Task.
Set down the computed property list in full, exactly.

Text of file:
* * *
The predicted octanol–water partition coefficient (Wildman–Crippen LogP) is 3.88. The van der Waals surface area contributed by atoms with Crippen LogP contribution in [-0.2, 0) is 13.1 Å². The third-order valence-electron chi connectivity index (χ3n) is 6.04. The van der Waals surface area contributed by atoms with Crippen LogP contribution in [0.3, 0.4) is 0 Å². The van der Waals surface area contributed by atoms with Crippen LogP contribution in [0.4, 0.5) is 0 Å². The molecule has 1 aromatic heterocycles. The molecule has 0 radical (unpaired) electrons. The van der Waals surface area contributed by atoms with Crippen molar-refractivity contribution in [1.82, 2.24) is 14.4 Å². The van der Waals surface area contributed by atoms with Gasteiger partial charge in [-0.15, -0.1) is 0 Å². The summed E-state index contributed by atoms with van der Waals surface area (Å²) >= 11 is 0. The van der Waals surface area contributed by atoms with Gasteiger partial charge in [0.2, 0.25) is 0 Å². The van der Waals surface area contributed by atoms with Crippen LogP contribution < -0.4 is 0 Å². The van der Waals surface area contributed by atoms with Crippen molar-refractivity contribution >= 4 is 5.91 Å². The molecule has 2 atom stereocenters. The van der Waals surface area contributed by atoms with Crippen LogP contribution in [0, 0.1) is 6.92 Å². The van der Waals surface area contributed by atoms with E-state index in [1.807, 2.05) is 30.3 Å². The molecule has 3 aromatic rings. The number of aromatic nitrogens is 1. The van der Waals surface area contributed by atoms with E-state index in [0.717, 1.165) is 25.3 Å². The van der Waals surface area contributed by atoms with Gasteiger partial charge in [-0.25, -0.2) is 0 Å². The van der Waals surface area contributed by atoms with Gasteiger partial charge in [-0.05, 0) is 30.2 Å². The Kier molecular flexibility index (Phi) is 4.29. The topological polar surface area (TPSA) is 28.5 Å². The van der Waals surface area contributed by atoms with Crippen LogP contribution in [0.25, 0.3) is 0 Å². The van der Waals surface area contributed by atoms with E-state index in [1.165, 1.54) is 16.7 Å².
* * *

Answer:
The predicted octanol–water partition coefficient (Wildman–Crippen LogP) is 3.88. The van der Waals surface area contributed by atoms with Crippen LogP contribution in [-0.2, 0) is 13.1 Å². The third-order valence-electron chi connectivity index (χ3n) is 6.04. The van der Waals surface area contributed by atoms with Crippen LogP contribution in [0.3, 0.4) is 0 Å². The van der Waals surface area contributed by atoms with Crippen LogP contribution in [0.4, 0.5) is 0 Å². The molecule has 1 aromatic heterocycles. The molecule has 0 radical (unpaired) electrons. The van der Waals surface area contributed by atoms with Crippen molar-refractivity contribution in [1.82, 2.24) is 14.4 Å². The van der Waals surface area contributed by atoms with Gasteiger partial charge in [-0.15, -0.1) is 0 Å². The summed E-state index contributed by atoms with van der Waals surface area (Å²) >= 11 is 0. The van der Waals surface area contributed by atoms with Gasteiger partial charge in [0.2, 0.25) is 0 Å². The van der Waals surface area contributed by atoms with Crippen LogP contribution < -0.4 is 0 Å². The van der Waals surface area contributed by atoms with Crippen molar-refractivity contribution >= 4 is 5.91 Å². The molecule has 2 atom stereocenters. The van der Waals surface area contributed by atoms with Crippen LogP contribution in [0, 0.1) is 6.92 Å². The van der Waals surface area contributed by atoms with E-state index in [1.807, 2.05) is 30.3 Å². The molecule has 3 aromatic rings. The number of aromatic nitrogens is 1. The van der Waals surface area contributed by atoms with E-state index in [0.717, 1.165) is 25.3 Å². The van der Waals surface area contributed by atoms with Gasteiger partial charge in [-0.25, -0.2) is 0 Å². The van der Waals surface area contributed by atoms with Gasteiger partial charge in [-0.05, 0) is 30.2 Å². The Kier molecular flexibility index (Phi) is 4.29. The topological polar surface area (TPSA) is 28.5 Å². The van der Waals surface area contributed by atoms with Crippen LogP contribution in [0.25, 0.3) is 0 Å². The van der Waals surface area contributed by atoms with E-state index in [1.165, 1.54) is 16.7 Å².